The first published article related to AIDS was in 1981. The principal author’s name was Michael Gottlieb and it appeared in the Morbidity and Mortality Weekly Report for June 5th. This article reported that there was a random increase in pneumocystis carinii pneumonia (PCP), a rare lung infection. The Centers for Disease Control and Prevention noticed it when a drug technician named Sandra Ford noticed that there was an unusually high number of requests for the drug that treated PCP.
"A doctor was treating a gay man in his 20s who had pneumonia. Two weeks later, he called to ask for a refill of a rare drug that I handled. This was unusual - nobody ever asked for a refill. Patients usually were cured in one 10-day treatment or they died."-Sandra Ford for Newsweek
A short while later, on July 3rd, another article reported eight outbreaks of Kaposi’s Sarcoma (KS) in young homosexual males in New York. This was surprising because Kaposi’s Sarcoma was a rare form of cancer that normally showed up in older people. At this time, the medical community realized that a new disease was probably heading their way.
In 1982, the term Acquired Immune Deficiency Syndrome is used for the first time. The name was designated by the CDC. That year there were 1600 people diagnosed with the disease and almost seven hundred deaths. The CDC task force on KSOI had traced forty patients suffering from KSOI to a single person, called Patient Zero. Because of this, they realized that the disease was sexually transmitted. The disease also showed up in IV drug users and hemophiliacs. The first case of heterosexual transmission was diagnosed in 1983. “The doctors thought 'AIDS' suitable because people acquired the condition rather than inherited it, because it resulted in a deficiency within the immune system, and because it was a syndrome, with a number of manifestations, rather than a single disease.”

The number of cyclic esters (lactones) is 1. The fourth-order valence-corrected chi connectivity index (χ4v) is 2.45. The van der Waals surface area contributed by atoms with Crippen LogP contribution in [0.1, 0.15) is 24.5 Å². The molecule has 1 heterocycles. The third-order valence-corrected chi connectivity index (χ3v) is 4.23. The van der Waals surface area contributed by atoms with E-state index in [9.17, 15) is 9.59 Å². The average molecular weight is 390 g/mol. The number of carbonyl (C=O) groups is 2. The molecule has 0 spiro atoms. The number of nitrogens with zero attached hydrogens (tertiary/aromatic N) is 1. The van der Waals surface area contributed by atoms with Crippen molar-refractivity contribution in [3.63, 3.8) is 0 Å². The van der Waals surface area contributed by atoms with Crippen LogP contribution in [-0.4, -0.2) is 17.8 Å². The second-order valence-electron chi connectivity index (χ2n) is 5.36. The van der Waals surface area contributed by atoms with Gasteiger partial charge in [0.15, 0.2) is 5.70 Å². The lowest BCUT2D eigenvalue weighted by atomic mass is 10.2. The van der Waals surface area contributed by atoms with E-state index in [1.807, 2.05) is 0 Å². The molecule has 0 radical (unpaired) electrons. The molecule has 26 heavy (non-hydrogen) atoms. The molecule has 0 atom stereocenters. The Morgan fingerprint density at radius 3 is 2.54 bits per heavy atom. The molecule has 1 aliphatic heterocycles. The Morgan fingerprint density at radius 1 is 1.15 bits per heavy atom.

Although AIDS had a name, no one knew what the causes and tests for AIDS were. The race was on to discover what caused AIDS. In 1983, French scientists at the Institute Pasteur found a new virus that they called lymphadenopathy-associated virus or LAV. About a year later, Dr. Robert Gallo, of the National Cancer institute discovered HLTV-III. The first discovery was made in France at the Institute Pasteur, but shared credit is given to Dr. Robert Gallo, the discoverer of AIDS and his French counterparts for discovering HIV on April 23, 1984. In 1985, doctors came up with a test to identify who had AIDS and which donated blood had the AIDS virus. At this time, scientists knew that not only homosexuals got it, but also anyone exposed to the virus from blood or body fluids could get it too, including newborn babies and children.